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Tata Steel fined after neglecting its own safety recommendations

Editorial Staff

Tata Steels Billet Mill in Stocksbridge, Yorkshire, is like all steel mills a dangerous place. Tata Steel undertook a safety risk assessment relating to the lifting of a skip from a hole in the ground and found that there was a risk of injury which could be mitigated by installing a barrier around the hole. They didn't do it and someone fell in. It's cost a large fine.

26 February 2014, Mr Steven Ayres was working at the mill when he was required to be involved in the emptying of a skip which is at the bottom of what is called an open pit but is actually covered by two large steel plates. The plates must be removed by a crane which then lifts the skip out of the pit, swings it to a dump, empties it, then puts it back down the hole and covers the hole with the plates. Mr Ayres worked at ground level.

On the occasion in question, when the first plate was being returned to its position, the wind caught it and it began to swing. The crane operator brought it under control and replaced it. Mr Ayres moved out of the way. As the second plate was being moved, Mr Ayres stayed clear of it in case that, too, began to swing. In doing so, he stepped backwards into the hole, falling an estimated three to four metres sustaining external and internal injuries.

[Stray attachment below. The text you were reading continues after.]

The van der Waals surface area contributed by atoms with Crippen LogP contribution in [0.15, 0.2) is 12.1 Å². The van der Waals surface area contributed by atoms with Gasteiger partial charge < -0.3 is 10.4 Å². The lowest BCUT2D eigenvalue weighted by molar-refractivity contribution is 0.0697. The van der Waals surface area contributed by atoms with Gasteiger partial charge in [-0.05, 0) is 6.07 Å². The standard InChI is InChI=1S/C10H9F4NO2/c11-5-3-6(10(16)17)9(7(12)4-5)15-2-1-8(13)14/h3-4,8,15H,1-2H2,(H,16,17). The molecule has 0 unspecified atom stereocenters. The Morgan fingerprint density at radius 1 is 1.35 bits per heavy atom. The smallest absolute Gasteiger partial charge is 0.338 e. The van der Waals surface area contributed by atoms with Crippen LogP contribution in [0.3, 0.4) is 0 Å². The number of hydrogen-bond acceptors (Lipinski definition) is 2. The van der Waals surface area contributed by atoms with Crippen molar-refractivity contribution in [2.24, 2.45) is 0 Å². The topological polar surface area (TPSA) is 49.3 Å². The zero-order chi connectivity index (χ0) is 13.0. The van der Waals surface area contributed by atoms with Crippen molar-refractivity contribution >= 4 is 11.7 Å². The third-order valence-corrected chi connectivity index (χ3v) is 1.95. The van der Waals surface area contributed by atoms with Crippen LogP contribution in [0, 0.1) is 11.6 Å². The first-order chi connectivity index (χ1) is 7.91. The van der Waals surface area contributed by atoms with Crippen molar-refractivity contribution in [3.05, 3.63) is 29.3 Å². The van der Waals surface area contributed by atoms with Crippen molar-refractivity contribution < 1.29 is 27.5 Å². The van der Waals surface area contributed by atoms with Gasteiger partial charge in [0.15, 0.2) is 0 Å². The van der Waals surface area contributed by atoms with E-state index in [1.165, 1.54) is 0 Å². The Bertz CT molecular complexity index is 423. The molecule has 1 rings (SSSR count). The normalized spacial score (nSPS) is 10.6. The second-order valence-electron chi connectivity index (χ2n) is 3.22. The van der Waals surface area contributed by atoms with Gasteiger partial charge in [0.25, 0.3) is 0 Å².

The Health and Safety Executive found that, sixteen months earlier, Tata Steel had undertaken a safety risk assessment and "identified the need to provide a barrier round the pit when the floor plates had been removed to empty the skip. A barrier was not provided round the pit until after the incident occurred." The company pleaded guilty to a breach of Section 2(1) of the Health and Safety at Work etc. Act 1974 and was fined GBP450,000 and ordered to pay costs amounting to GBP32,099.

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